As We Recompose

2018 MFA THESIS EXHIBITION 2

As We Recompose includes works concerned with naming and identities, disruption, and actions for healing by artists Daniel Haddad Troconis, Sarah O'Neil, Jennifer Webster, and Emme Williamson. Oscillating between personal states of being and our collective consciousness as citizens of the world, the artists in As We Recompose consider the whole-in-parts and what constructs our emotional lives. Using ritual, structure, and intentional actions, these artworks create paths for healing and understanding.

Daniel Haddad Troconis is an interdisciplinary artist whose work focuses on the sociopolitical problems of immigration policies, stereotypes, and the growing gaps within economic statues The work is re-created through the daily social engagement he faces within different communities through the geographical and social borders in our existence. Haddad raises the viewer’s awareness of the routines that immigrants, including himself, face daily to reach equal opportunities and achieve the potential for a better living: dealing with the Federal process of documentation to keep their status classification, the engagement within communities from the inside as well as the outside in a foreign environment, and dealing with the daily submissions of hard labor and low class income. He was born in Mexico City and lived for 10 years in Texas where he received a BFA at the University of Texas at Arlington.

Sarah O'Neil (b.1982) is an interdisciplinary artist currently based in Chicago, IL. The artist's recent work deals with the struggles of grief and trauma. O’Neil discusses one of the great lasting taboos in our society while exploring the mysteries surrounding death and the fear that this causes.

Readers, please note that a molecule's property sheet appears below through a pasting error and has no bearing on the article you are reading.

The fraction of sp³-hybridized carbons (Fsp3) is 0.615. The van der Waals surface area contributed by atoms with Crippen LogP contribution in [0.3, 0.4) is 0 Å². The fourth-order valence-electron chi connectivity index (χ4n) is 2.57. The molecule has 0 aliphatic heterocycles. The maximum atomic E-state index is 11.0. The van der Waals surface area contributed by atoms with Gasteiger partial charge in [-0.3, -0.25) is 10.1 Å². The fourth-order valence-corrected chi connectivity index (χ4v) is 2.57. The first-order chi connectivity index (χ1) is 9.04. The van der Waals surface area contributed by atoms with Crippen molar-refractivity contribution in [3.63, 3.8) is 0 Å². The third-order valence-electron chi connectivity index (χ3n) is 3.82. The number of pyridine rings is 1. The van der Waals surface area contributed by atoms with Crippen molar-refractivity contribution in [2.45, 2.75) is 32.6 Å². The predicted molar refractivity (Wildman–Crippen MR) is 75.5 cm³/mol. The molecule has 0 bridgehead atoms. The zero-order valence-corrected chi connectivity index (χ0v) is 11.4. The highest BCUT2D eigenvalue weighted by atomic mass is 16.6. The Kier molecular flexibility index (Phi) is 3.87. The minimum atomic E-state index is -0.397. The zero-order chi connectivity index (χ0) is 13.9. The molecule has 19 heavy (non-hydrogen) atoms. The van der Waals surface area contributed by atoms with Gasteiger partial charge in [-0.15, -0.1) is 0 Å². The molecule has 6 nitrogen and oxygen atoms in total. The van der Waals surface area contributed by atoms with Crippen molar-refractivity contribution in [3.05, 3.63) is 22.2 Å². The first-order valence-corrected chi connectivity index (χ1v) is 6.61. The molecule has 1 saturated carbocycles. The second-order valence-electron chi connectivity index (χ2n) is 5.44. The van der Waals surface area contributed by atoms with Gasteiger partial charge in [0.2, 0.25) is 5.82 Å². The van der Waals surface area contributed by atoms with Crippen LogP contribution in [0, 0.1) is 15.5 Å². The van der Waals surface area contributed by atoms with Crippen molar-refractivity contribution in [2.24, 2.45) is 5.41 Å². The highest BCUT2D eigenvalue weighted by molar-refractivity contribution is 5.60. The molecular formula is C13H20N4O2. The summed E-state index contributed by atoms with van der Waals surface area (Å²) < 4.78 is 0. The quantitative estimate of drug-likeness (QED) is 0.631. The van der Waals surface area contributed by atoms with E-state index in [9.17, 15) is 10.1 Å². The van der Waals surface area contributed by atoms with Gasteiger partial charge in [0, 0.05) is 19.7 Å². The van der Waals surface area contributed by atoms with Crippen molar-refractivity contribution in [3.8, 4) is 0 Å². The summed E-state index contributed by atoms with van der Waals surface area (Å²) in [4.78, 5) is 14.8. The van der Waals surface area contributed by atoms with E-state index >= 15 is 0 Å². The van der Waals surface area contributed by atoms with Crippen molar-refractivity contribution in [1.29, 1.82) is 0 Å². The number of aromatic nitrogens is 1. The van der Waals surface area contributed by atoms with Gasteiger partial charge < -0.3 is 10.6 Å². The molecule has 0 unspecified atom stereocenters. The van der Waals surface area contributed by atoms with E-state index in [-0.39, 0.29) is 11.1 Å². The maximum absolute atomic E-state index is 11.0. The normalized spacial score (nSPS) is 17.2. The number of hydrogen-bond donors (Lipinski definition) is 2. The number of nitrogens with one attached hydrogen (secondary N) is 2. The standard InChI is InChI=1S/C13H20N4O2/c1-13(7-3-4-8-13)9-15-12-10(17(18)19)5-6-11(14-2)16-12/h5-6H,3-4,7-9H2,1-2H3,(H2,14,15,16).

Jennifer Webster was born in Chicago and grew up spending equal time in Lakeview and the Southwest Suburbs. Webster’s painting practice begins with a collaged-collective of pre-imagined visualizations. As the painting-on-surface process begins, the interior becomes externalized, resulting in a transformation of elements, the painting revealing something new in its realization. Her method of creating mirrors the content; it is a dance of revealing and concealing, of covering and uncovering, physically and metaphorically. She draws inspiration from razzle-dazzle, surrealist and early modern literature, the history of painting, animals and the natural world, collage, patterns, and the handkerchief.

Emme Williamson is an interdisciplinary artist, most recently focused on making videos and zines around identity, rituals, and familial narratives. Their research interests include cultural trauma, spirituality, and the body. Emme was born and raised in the Pacific Northwest and received their BA from the University of Rochester in 2013.